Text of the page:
Bauer Pottery was developed in Paducah, Kentucky in a ceramics factory operated by Andy Bauer. They produced stoneware jugs, crocks, and pitchers, among other items. As the factory's success advanced, the pottery became more and more decorative, including kitchenware and inexpensive housewares, such as mixing bowls, vases, and flower pots. In 1909, Andy Bauer opened a second factory in Los Angeles in a sector that contained a resource of talented designers and pottery craftsmen. The location was better suited to transportation and more aware of the new Arts and Crafts movement. The simple back-to-basic designs reflected the new style, and in 1916 Bauer was producing a new line of pottery in a matte green glaze.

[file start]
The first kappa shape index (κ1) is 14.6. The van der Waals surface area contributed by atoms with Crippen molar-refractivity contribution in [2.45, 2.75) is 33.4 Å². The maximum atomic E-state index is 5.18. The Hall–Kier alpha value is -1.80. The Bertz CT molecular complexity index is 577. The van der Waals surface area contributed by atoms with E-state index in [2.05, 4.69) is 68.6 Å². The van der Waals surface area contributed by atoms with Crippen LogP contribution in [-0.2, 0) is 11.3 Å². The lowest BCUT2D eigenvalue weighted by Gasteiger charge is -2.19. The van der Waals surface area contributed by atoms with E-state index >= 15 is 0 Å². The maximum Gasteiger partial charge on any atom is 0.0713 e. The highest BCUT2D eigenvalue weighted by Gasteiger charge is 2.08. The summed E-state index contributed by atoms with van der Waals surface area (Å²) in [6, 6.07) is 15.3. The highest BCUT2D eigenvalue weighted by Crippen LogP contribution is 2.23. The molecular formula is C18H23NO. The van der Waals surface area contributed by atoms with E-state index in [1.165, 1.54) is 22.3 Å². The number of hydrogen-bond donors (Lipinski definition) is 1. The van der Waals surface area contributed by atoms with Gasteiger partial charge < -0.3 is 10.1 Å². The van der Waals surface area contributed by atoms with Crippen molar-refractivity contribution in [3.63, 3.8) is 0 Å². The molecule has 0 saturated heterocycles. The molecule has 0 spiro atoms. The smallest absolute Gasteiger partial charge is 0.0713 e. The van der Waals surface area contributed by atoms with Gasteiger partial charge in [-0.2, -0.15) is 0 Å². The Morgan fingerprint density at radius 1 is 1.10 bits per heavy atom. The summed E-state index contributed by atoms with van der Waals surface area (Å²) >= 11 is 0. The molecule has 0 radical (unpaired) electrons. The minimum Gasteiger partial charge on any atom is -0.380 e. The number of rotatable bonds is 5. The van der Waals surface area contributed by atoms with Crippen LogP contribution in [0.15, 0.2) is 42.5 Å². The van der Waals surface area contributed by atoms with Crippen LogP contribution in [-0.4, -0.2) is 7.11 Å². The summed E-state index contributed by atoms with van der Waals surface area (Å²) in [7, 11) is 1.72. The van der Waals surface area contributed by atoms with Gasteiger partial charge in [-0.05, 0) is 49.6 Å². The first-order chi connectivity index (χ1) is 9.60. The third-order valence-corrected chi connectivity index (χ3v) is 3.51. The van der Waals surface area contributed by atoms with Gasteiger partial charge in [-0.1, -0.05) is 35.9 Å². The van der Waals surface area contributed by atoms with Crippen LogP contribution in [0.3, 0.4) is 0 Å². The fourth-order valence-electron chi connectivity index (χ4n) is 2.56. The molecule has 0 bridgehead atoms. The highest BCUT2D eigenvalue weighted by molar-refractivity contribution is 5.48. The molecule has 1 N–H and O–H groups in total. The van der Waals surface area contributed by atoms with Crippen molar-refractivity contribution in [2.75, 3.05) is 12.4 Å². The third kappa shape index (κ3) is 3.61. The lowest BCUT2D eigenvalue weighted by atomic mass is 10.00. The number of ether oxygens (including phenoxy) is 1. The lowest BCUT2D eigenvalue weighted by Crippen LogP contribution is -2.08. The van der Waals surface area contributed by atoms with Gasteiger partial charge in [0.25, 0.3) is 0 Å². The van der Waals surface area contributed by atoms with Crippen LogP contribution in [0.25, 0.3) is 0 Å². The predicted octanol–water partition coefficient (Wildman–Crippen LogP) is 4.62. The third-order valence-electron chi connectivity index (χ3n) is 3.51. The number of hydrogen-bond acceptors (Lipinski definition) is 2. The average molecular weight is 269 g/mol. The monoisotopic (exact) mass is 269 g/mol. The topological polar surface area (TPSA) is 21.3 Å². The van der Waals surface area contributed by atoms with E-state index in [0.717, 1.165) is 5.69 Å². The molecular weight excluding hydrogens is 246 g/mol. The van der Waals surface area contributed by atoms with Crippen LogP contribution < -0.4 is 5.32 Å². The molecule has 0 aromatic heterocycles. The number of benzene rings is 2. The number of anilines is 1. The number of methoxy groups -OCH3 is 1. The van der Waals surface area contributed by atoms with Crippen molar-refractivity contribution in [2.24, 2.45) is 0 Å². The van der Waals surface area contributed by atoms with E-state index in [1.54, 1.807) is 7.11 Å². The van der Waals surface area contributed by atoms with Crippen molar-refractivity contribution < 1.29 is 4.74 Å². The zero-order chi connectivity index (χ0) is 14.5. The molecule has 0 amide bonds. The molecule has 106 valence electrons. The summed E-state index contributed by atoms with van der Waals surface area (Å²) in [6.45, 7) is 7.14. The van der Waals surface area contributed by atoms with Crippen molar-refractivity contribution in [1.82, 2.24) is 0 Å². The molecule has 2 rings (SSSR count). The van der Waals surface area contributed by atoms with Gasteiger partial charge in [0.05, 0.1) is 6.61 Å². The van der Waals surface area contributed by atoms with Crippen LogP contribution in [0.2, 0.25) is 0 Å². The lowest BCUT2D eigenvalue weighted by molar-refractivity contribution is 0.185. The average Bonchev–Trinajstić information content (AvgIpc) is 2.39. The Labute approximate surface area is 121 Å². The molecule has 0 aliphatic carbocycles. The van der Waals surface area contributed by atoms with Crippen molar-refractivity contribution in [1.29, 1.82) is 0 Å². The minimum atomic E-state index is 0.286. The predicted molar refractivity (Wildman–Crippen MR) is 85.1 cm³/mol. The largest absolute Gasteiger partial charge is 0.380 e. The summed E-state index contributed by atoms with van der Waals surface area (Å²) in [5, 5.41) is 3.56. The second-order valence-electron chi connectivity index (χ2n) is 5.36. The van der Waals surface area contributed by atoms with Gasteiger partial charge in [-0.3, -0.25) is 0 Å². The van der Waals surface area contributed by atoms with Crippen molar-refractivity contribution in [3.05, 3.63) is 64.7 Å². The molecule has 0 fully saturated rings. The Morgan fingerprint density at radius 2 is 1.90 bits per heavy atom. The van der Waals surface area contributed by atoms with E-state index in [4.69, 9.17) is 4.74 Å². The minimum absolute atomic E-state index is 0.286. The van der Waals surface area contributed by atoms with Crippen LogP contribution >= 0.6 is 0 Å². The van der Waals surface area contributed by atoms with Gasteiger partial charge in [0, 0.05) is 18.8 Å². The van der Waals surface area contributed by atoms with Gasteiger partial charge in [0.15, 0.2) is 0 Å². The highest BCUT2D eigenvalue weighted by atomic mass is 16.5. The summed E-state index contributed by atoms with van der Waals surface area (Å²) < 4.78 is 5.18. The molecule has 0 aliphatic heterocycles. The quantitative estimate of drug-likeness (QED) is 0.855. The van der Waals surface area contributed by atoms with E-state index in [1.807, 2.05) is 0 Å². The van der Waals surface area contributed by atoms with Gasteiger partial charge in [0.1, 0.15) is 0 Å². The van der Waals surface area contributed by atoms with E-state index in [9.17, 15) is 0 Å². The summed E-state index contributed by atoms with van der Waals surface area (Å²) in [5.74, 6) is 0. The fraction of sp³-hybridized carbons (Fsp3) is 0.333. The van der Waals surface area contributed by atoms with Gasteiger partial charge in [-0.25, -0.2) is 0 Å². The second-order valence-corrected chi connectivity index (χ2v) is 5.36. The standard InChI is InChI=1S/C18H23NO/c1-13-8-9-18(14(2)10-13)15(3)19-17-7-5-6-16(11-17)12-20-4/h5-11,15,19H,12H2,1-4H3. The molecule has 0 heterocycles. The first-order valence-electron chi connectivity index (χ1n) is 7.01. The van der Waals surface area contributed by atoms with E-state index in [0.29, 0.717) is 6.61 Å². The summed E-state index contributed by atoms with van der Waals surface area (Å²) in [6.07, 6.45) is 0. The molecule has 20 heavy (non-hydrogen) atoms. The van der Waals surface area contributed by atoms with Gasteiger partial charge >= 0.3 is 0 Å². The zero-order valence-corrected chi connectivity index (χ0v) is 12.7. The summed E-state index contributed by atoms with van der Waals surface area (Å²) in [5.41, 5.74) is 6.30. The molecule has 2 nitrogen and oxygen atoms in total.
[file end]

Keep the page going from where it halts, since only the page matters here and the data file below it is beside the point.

After the death of Andy Bauer, Louis Ipsen directed the production, introducing the famous Bauer Ringware line which added concentric circles into the ceramic designs. Vibrant colors replaced the dominantly white dinnerware, and along with revolutionary manufacturing techniques, table settings and kitchenware were produced as specialty items such as cookie jars, oil lamps, teapots, and mixing bowls. The company survived the years of the depression by strict controls of costs and production, maintaining affordable tableware for their loyal customers. Unlike the fragile depression glassware of the same period, Bauer pottery was as durable as it was colorful, and could be used both indoors and outdoors at gatherings and picnics. There have been many imitators, and because only half of all Bauer pottery was marked, it is more difficult to identify authentic pieces. Some marks that they did use, include the name Bauer and variations of the name such as Bauer USA